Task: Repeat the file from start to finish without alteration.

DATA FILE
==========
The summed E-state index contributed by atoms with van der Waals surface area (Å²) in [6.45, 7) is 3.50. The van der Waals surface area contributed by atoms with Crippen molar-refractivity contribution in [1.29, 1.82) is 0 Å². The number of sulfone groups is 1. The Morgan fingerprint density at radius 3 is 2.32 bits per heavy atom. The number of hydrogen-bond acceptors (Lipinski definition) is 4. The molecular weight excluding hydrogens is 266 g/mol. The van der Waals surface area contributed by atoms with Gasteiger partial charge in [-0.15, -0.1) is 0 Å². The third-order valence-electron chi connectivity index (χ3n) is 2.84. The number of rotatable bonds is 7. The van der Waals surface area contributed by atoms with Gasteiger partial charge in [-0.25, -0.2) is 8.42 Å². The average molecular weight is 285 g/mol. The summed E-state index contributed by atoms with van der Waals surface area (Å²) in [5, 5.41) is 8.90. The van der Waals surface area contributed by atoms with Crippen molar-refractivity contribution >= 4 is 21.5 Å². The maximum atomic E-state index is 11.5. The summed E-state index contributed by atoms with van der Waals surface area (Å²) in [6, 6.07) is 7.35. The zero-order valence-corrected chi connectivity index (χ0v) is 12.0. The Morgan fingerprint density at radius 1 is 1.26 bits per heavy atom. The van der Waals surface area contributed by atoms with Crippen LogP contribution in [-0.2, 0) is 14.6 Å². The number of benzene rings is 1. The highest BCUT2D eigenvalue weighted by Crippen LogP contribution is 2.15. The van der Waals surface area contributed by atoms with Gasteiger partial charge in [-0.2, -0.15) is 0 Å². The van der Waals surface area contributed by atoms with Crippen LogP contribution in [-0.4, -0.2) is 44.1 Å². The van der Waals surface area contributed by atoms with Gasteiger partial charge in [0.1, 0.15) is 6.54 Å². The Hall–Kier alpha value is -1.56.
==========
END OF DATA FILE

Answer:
The summed E-state index contributed by atoms with van der Waals surface area (Å²) in [6.45, 7) is 3.50. The van der Waals surface area contributed by atoms with Crippen molar-refractivity contribution in [1.29, 1.82) is 0 Å². The number of sulfone groups is 1. The Morgan fingerprint density at radius 3 is 2.32 bits per heavy atom. The number of hydrogen-bond acceptors (Lipinski definition) is 4. The molecular weight excluding hydrogens is 266 g/mol. The van der Waals surface area contributed by atoms with Gasteiger partial charge in [-0.15, -0.1) is 0 Å². The third-order valence-electron chi connectivity index (χ3n) is 2.84. The number of rotatable bonds is 7. The van der Waals surface area contributed by atoms with Gasteiger partial charge in [-0.25, -0.2) is 8.42 Å². The average molecular weight is 285 g/mol. The summed E-state index contributed by atoms with van der Waals surface area (Å²) in [5, 5.41) is 8.90. The van der Waals surface area contributed by atoms with Crippen molar-refractivity contribution >= 4 is 21.5 Å². The maximum atomic E-state index is 11.5. The summed E-state index contributed by atoms with van der Waals surface area (Å²) in [6, 6.07) is 7.35. The zero-order valence-corrected chi connectivity index (χ0v) is 12.0. The Morgan fingerprint density at radius 1 is 1.26 bits per heavy atom. The van der Waals surface area contributed by atoms with Crippen LogP contribution in [-0.2, 0) is 14.6 Å². The number of benzene rings is 1. The highest BCUT2D eigenvalue weighted by Crippen LogP contribution is 2.15. The van der Waals surface area contributed by atoms with Gasteiger partial charge in [-0.2, -0.15) is 0 Å². The van der Waals surface area contributed by atoms with Crippen LogP contribution in [-0.4, -0.2) is 44.1 Å². The van der Waals surface area contributed by atoms with Gasteiger partial charge in [0.1, 0.15) is 6.54 Å². The Hall–Kier alpha value is -1.56.